The Jewish people are a paradoxical people. We are the most divided nation on earth. Our customs vary from country to country. The Talmud is replete with debates and arguments about almost every aspect of Jewish practice.
Yet, there is an underlying unity.
Our Sags put it succinctly: “All of Israel are responsible for one another.”
The Previous Lubavticher Rebbe translated the Hebrew word for responsible (“areivim”) as intermingled, amalgamated, or united. It also has a third meaning: “sweet” All three renditions are connected: We are all responsible for one another because of our underlying unity that makes us feel goo, warm and sweet about the other.
Most of the time this unity may be submerged. However, when the Jewish people came to Mount Sinai the Torah describes their encampment in the singular as if there was only one person, unlike all the other places where their encampment is described in the plural. Our Sages comment that when they got to Mount Sinai they experienced unprecedented unity.
However, the lesson is that even when we disagree, we have to recognize that there is an underlying oneness and love between each and every Jew.
This is how we prepare for the giving of the Torah.
And this is how we prepare for the Messianic Age by demonstrating the awareness of our inherent unity and endeavoring to make this intrinsic unity an overt reality.
Three-Tiered Census
The book of Bamidbar, which means “in the desert,” is also referred to as the Book of Counting, or Numbers. This book contains several references to the census commanded by G‑d that was taken during the sojourn in the desert. 
When we examine the census in this week’s parsha we see that, in fact, there was a three-tiered counting: First, they counted each of the 12 tribes. Then they counted each of the four camps; each camp consisted of three tribes. The Torah then gives us the sum-total of the entire nation.
We can understand the importance of counting the Jewish nation as a whole. We can also appreciate why Moses and Aaron counted each tribe individually. But what need was there to count each of the four camps? In truth, this begs a more basic question: why were the Jewish people divided into four camps in the first place? If there were 12 distinct tribes, they should be regarded as such to highlight their individuality. We should also see the entire nation as one cohesive and united whole. Those two levels should satisfy our need to view the individual qualities of the Jewish nation as well as their collective identity.  Why is there a middle tier of four camps, each comprising three tribes and each with its own flag?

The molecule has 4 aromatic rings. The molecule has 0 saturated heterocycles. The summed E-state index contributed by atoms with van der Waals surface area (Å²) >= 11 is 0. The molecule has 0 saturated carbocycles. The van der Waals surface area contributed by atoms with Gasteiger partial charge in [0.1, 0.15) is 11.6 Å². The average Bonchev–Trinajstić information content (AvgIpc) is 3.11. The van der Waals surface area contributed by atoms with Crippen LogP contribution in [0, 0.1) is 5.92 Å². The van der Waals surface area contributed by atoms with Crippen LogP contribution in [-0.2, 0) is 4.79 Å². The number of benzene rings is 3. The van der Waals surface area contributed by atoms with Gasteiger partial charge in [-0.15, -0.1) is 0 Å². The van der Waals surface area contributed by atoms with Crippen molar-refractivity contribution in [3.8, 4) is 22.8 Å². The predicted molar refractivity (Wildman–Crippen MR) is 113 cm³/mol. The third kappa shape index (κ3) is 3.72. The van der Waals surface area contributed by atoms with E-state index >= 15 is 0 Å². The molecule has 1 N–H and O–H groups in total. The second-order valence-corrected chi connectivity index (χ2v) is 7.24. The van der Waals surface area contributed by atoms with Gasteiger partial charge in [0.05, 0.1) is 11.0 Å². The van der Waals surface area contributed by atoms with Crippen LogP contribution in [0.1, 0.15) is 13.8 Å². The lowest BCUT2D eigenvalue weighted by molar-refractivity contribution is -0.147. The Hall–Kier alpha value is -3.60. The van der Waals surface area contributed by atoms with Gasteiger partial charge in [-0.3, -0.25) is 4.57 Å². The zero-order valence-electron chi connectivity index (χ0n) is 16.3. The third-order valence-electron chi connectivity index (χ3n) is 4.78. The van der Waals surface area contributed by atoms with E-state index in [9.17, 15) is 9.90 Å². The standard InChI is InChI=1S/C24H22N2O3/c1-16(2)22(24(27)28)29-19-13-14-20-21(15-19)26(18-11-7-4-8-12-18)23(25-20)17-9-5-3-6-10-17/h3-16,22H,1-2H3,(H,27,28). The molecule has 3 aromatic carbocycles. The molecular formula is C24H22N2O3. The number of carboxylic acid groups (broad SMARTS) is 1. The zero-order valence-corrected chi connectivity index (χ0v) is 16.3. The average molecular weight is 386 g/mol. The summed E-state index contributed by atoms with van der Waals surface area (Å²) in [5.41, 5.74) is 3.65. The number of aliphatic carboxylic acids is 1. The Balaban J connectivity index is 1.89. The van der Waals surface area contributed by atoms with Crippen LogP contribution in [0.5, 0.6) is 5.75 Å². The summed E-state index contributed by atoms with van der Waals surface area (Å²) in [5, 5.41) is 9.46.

Yehudah, Yisachar and Zevulun: Strength, Wisdom and Wealth
Camp number one was the camp of Yehudah. He was accompanied by the tribes of Yisachar and Zevulun. What did these three tribes have in common? Or, more precisely, how did these three tribes complement each other?
The Hungarian Chassidic work Tapuchei Chaim explains that these three tribes represent the three virtues which are needed for the Divine presence to dwell with a person. These virtues are the traits of wisdom, strength and wealth.
Obviously, we must understand that these three traits are to be understood in the way they are described in Ethics of the Fathers:
“Who is wise? One who learns from every person.
Who is strong? One who conquers his inclination.
Who is rich? One who is content with his lot.”
When we find these traits of wisdom, strength and wealth in a righteous person, we must realize that they are reflections and manifestations of their spiritual counterparts.
Yehudah is described as a lion. Hence the tribe of Yehudah personifies the trait of strength and leadership.
The tribe of Yisachar was known for its scholarship. Hence, it epitomizes the trait of wisdom.
The tribe of Zevulun were prosperous merchants, thus embodying the trait of wealth.
Reuven, Shimon and Gad: Wealth, Wisdom and Strength
Camp number two was the camp of Reuven.  The tribes in this camp also represented the same three traits, but in reverse order:
Reuven was known for its large holdings of cattle, hence Reuven exemplified wealth.  The tribe of Shimon taught the young; hence, they carried the banner of wisdom.  Gad was known for its strength as indicated by Jacob’s blessing of his son Gad’s martial deeds.